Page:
Finally, both nerve stimulator generators were turned back on and, after a period of several days of the bilateral stimulation, each of the animal's eating behavior reverted to the slowed pace that had been observed in the postoperative period following such stimulation. The applicants postulate that these tests demonstrate that bilateral chronic intermittent stimulation is effective to change eating behavior in animals, and this same treatment is expected to be effective in changing eating behavior in obese human patients and in human patients suffering from compulsive overeating disorder, whether or not the patient is obese in the more strict sense of that term.
Moreover, the '719 patent states the testing further demonstrated by use of acute as well as chronic stimulation that a positive response of satiety was the cause of the lack of interest of the animals in food, rather than a negative response of nausea or sick stomach. In the acute testing protocol the animals were not subjected to bilateral stimulation of the vagi until fifteen minutes to one half hour before feeding time, and throughout the meal. Such acute bilateral stimulation failed to change the eating behavior of the animals from normal baseline eating pattern to a demonstrably slowed eating pattern--change that would have been expected to occur if the stimulation had the effect of producing nausea. These tests tend to show that the slowed eating and apparent disinterest in food consumption is centrally mediated and the result of producing a sensation of satiety mimicking that which would occur after consumption of a full meal.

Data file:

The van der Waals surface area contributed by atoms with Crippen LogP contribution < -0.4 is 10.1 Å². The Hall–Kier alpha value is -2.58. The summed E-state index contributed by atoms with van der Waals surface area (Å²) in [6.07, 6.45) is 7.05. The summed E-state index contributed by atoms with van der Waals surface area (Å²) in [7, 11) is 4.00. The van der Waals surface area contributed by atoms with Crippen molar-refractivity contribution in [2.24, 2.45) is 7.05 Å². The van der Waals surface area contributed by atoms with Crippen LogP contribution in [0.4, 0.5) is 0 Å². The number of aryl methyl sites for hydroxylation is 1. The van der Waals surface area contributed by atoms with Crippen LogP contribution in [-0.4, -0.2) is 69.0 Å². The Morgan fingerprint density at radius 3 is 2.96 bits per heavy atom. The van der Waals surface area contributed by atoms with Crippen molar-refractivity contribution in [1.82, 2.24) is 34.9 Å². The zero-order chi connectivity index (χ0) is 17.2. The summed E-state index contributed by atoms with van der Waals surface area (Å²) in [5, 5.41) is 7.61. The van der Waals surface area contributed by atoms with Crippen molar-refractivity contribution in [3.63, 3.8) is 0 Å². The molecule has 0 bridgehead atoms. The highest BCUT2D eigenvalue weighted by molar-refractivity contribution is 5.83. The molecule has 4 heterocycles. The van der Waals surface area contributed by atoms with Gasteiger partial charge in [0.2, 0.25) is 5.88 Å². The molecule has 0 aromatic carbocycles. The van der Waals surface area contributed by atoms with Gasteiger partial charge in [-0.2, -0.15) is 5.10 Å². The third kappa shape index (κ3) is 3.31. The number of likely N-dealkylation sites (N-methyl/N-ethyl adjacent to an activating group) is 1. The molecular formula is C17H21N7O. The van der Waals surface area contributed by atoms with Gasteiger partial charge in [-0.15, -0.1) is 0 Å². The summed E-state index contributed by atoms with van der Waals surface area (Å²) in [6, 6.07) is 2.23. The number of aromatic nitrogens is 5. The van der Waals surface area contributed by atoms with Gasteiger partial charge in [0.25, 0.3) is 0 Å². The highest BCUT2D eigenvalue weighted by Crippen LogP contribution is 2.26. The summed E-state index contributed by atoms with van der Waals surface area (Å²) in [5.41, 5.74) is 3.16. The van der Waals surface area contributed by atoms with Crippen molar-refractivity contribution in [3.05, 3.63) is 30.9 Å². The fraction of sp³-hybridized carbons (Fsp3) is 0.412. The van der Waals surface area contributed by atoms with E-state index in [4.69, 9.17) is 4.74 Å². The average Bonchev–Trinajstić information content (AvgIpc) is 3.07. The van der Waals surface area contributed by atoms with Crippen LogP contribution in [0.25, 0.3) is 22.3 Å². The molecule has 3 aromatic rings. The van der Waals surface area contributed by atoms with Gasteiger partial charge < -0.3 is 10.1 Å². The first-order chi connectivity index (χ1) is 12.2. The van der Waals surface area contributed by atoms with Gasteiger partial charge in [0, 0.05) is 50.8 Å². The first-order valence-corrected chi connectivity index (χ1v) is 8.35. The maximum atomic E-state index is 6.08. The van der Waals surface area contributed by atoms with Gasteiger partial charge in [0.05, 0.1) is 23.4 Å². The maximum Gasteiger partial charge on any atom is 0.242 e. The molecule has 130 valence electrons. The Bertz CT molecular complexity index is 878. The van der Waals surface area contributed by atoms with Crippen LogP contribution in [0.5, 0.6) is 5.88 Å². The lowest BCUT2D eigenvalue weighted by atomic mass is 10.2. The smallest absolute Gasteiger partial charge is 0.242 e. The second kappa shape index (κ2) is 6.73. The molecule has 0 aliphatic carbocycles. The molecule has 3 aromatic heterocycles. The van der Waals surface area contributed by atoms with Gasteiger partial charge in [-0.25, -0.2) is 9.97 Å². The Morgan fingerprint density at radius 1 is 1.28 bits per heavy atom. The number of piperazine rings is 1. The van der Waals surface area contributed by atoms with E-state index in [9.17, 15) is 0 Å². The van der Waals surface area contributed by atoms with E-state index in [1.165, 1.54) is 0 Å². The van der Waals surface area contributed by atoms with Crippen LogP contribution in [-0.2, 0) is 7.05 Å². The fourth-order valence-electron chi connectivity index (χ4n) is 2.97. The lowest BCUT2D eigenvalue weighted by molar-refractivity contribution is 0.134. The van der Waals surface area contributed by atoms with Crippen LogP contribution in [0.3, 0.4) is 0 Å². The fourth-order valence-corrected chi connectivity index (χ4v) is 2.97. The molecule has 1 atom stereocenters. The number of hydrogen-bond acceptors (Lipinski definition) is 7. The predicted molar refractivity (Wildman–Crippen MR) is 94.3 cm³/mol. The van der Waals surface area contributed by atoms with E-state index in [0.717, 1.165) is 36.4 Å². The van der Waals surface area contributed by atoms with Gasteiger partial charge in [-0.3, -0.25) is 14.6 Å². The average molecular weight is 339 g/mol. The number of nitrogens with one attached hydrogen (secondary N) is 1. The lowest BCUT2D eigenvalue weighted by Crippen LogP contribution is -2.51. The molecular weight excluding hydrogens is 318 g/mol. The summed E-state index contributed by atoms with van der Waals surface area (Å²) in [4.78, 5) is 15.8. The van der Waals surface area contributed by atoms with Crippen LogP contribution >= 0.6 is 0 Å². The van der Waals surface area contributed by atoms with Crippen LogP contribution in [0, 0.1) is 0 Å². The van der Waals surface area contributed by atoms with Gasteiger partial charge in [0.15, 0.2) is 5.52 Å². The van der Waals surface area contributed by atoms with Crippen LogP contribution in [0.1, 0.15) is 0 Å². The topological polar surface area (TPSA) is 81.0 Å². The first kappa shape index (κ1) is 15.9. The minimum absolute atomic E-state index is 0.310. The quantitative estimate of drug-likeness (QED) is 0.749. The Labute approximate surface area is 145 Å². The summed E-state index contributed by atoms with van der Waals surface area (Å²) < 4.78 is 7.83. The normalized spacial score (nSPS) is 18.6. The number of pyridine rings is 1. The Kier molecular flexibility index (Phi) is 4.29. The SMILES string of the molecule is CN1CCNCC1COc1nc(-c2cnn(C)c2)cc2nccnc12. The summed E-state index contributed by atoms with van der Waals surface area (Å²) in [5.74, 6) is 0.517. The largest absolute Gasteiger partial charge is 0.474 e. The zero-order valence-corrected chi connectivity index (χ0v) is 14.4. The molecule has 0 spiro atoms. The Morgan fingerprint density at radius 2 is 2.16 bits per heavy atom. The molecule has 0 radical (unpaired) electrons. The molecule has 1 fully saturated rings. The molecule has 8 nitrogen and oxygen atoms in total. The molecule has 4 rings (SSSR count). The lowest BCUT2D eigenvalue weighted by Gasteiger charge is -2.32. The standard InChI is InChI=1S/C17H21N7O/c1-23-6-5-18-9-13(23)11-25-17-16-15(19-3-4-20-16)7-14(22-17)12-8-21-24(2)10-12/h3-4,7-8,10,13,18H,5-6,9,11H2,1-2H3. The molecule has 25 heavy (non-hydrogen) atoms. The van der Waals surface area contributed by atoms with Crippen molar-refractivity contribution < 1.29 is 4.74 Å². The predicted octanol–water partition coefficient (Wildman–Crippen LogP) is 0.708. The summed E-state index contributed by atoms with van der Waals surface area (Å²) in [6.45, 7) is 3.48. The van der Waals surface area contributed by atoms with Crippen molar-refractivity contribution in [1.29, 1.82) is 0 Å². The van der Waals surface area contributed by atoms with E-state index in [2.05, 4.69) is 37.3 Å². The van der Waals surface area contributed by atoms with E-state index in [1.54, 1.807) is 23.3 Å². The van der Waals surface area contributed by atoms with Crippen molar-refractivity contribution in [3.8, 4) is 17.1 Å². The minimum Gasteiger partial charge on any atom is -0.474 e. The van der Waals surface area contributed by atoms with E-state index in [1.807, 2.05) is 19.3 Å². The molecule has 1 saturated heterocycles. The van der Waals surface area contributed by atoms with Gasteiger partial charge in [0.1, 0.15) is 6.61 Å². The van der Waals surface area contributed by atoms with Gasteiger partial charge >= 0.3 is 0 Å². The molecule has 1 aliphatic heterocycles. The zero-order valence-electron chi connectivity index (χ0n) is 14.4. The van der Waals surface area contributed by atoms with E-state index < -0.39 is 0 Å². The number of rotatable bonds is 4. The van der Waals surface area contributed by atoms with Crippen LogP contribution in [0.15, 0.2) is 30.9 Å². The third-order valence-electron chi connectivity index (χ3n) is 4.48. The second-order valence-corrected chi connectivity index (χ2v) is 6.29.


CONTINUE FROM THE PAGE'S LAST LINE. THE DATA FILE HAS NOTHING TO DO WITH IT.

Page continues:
The characterization of the bilateral stimulation as being “intermittent” is made in the sense that the stimulation was performed following a prescribed duty cycle of application of the signal. The latter is a pulse signal, and is applied with a prescribed or preset or predetermined on-time of the pulses, followed by a prescribed or preset or predetermined off-time of the pulses, which could be the same as but in general is different from the on-time. It is possible, however, depending upon other parameters of the electrical pulse signal, that a continuous signal might be effective to produce the slowed eating behavior. It is also possible to use a single implanted nerve stimulator (pulse generator) with appropriate duty cycle to provide the bilateral stimulation of both vagal branches, right and left. Or the stimulation may be different for each branch and use different implanted stimulators. And although implanted stimulators are preferred, it is also possible to treat patients receiving clinical or in-hospital treatment by means of external devices that provide vagal stimulation via leads and electrodes implanted in the patient. Wholly implanted devices are preferred, however, because they allow patients to be completely ambulatory, and without interfering with routine daily activities.